Anna Sui Loves Tevas, ‘Euphoria’ + More We Learned at Her New Museum Exhibition

“It’s overwhelming. This is the first time I’m seeing this,” Anna Sui told FN this week in New York. The designer was walking through the Museum of Arts & Design’s latest exhibition, which features 75 looks from her own archive. 

She said, “It’s such an honor. I’m just so happy that all the people I’ve worked with through the years can see this. Like my assistant Thomas, who’s worked with me for 30 years. I can’t wait for my team to see it.”

Taking up two floors, the retrospective begins in 1991 at her debut fashion show going throughout the years up until her spring ’19 collection. For Sui, who was born and raised in Detroit, the exhibition was a trip down memory lane.


Anna Sui, Teva, April 2019

Anna Sui in her SoHo boutique.
CREDIT: Sara Kerens

“Each thing when I look at it, I can’t believe we accomplished it,” she explained. “Sourcing has changed so much. Some of it is bittersweet because I realize you can’t do that anymore. You can’t find that fabric anymore, or you can’t even make it.”

Inside, the looks are arranged thematically by 13 design archetypes, including Rock Star, Schoolgirl, Punk, Nomad and Surfer, to name a few, which are then mixed with garments, sketches, mood boards, videos of runway presentations, photos of cultural muses and more. Within Surfer, for example, Sui’s latest collaboration with Teva is put on display, which is a brand she’s been wearing for more than 10 years.


teva, anna, sui, spring, 2019, collaboration

Anna Sui’s Teva Universal flatform for spring ’19.
CREDIT: Courtesy of Teva

She said, “I started wearing them when I was going on vacations and realized I needed comfortable shoes that still looked cool. I remember getting a pair and they came in so handy because they were the perfect water shoe, too. I’ve always had Teva in my closet. I think I bought them on 8th Street when they sold shoes there. They are cool-looking, comfortable and they look modern. There’s a modernism about this. And so many companies are making Teva-esque shoes.”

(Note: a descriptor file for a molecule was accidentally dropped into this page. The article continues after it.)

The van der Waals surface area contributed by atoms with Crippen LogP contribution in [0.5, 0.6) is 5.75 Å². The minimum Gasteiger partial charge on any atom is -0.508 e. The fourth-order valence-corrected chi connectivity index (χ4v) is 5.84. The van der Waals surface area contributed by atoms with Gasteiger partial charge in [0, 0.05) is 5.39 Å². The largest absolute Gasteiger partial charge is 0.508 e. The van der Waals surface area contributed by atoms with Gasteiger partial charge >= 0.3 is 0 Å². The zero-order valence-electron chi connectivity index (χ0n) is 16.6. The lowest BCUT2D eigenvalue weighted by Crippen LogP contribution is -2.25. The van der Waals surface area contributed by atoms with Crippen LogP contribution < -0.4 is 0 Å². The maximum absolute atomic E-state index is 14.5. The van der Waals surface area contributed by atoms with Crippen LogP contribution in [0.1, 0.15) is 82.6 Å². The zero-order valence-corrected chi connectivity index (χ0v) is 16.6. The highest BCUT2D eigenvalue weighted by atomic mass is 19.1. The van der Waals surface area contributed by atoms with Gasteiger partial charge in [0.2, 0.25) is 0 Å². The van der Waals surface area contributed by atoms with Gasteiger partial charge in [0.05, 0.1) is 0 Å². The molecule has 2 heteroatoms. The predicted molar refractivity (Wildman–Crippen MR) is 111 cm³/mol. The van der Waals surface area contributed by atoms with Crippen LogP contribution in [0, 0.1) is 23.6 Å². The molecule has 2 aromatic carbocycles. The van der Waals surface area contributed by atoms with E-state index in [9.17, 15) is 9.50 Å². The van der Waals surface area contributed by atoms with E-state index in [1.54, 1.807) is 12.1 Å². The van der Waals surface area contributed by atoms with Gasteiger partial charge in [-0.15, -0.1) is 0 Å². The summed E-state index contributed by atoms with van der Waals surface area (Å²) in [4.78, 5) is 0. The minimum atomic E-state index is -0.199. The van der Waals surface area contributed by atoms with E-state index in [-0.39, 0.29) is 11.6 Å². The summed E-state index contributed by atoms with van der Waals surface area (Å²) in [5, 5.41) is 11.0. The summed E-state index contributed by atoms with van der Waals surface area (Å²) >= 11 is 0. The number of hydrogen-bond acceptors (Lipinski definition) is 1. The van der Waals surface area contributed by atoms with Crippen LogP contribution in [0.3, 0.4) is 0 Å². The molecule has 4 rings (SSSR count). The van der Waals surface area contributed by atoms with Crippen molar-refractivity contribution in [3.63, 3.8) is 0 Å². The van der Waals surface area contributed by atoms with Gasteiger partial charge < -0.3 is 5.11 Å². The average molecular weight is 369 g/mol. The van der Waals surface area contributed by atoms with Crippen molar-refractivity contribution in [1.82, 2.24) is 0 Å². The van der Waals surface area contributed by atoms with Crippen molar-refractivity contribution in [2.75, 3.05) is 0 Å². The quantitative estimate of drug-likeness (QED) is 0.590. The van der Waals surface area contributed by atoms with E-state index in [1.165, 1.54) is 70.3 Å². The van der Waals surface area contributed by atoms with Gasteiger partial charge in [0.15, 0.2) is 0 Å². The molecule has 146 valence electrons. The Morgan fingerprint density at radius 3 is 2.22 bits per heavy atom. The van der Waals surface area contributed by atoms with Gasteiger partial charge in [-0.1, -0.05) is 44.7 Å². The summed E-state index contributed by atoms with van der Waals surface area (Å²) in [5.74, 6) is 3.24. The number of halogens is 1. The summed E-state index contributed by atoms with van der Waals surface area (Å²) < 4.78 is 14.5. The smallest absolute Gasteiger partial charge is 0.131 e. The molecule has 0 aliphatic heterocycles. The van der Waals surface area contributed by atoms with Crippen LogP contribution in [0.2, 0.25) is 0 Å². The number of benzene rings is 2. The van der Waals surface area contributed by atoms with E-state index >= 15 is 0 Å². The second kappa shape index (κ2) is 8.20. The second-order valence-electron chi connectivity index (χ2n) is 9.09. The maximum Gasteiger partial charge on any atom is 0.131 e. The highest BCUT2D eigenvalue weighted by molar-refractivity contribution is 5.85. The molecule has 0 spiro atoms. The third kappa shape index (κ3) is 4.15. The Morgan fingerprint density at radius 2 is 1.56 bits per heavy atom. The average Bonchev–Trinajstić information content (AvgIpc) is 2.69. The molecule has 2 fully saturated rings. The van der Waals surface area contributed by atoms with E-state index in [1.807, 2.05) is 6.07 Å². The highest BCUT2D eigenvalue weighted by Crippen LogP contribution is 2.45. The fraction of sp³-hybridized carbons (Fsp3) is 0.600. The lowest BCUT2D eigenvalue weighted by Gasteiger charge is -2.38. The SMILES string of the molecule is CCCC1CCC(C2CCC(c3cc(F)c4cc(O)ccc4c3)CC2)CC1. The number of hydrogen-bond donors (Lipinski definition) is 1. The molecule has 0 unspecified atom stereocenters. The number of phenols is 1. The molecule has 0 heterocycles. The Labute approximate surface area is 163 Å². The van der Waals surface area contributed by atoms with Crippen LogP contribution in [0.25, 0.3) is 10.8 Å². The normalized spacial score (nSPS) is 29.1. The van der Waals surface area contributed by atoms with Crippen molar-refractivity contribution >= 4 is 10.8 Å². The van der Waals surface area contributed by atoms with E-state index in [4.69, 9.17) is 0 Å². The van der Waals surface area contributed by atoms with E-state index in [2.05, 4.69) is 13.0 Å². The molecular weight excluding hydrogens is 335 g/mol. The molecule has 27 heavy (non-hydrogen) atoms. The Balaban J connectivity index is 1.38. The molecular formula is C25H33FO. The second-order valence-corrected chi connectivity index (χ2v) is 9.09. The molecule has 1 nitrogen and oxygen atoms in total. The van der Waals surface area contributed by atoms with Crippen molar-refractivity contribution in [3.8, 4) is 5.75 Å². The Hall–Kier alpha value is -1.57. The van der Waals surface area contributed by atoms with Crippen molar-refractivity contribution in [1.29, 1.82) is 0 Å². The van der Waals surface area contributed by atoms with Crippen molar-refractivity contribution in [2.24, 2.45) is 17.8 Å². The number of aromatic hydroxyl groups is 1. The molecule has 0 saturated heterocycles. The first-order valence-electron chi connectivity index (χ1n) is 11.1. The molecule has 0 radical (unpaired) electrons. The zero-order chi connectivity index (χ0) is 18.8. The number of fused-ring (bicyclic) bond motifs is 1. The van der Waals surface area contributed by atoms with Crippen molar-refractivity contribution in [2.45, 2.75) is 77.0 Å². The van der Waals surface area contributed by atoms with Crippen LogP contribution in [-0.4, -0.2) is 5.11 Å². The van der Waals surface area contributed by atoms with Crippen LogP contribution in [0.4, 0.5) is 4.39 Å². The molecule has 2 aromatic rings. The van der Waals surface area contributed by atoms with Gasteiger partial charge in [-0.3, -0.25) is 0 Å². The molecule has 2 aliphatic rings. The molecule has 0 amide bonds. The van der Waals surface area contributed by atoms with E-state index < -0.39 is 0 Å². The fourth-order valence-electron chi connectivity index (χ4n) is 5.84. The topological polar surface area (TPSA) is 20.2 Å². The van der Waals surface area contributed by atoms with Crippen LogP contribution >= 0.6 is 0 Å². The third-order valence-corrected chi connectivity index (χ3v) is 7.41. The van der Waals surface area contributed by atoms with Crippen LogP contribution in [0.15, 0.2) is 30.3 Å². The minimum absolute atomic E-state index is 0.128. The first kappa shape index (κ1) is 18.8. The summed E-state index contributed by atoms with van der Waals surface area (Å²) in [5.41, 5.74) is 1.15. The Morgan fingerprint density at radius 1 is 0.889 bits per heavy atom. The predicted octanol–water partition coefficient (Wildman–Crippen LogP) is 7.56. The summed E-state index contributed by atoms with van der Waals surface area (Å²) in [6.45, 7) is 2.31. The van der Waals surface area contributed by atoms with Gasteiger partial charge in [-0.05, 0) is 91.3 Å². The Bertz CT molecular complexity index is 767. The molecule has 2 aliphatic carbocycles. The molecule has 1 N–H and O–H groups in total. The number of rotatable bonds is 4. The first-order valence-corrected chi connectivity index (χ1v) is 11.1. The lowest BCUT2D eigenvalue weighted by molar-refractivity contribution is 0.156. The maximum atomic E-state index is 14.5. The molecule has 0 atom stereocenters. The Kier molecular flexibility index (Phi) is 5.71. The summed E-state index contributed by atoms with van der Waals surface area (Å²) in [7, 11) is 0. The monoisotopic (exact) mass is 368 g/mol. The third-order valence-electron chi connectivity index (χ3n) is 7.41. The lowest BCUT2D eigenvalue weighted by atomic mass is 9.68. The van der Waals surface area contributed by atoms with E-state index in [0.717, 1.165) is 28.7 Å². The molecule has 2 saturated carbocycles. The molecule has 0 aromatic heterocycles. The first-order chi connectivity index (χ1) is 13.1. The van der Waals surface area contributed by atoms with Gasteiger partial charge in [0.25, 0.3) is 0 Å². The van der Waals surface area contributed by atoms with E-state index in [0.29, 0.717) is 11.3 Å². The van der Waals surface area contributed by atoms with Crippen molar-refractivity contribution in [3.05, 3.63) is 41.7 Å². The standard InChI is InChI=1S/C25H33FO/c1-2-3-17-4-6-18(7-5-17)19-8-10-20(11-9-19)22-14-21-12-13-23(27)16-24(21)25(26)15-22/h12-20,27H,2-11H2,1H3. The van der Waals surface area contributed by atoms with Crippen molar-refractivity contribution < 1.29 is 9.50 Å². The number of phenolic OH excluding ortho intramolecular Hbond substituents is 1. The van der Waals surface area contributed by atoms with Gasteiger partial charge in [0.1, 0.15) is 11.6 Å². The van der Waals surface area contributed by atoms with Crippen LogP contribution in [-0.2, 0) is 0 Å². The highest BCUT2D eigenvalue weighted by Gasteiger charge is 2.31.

One theme that continuously made an appearance throughout the retrospective was this idea of androgyny. In the ’90s, Sui said she found inspiration in Kurt Cobain and Smashing Pumpkins, who both wore vintage dresses at the time.

“I always loved playing with gender. I loved glam rock. I loved how rockstars borrowed clothes from their girlfriends and wore ruffle shirts and jewelry. That was always what I loved. I always played with that,” she said. “When you see the guys’ clothes in this exhibition, we used women fabrics, we used even women patterns sometimes. It was what was going on then.”

Sui is still inspired by pop culture, she said, noting her admiration for actress Eva Green and HBO series “Euphoria.”

“The show is amazing. It’s disturbing but whoever is doing the clothes, they’re so good. And the makeup is great,” she said. “And I have the greatest job in the world. Whatever is inspiring me, whatever is making me excited, I can do for the next collection and really delve in and explore it and research it and look at it from every angle. That’s why when you see the collections there’s music, there’s a backdrop. It’s my thought process of what I’m excited about. ”

The World of Anna Sui will be open at The Museum of Arts and Design, in New York City’s Columbus Circle, from Sept. 12 to Feb. 23, 2020.

Click through the gallery to get a sneak peek of the exhibition.

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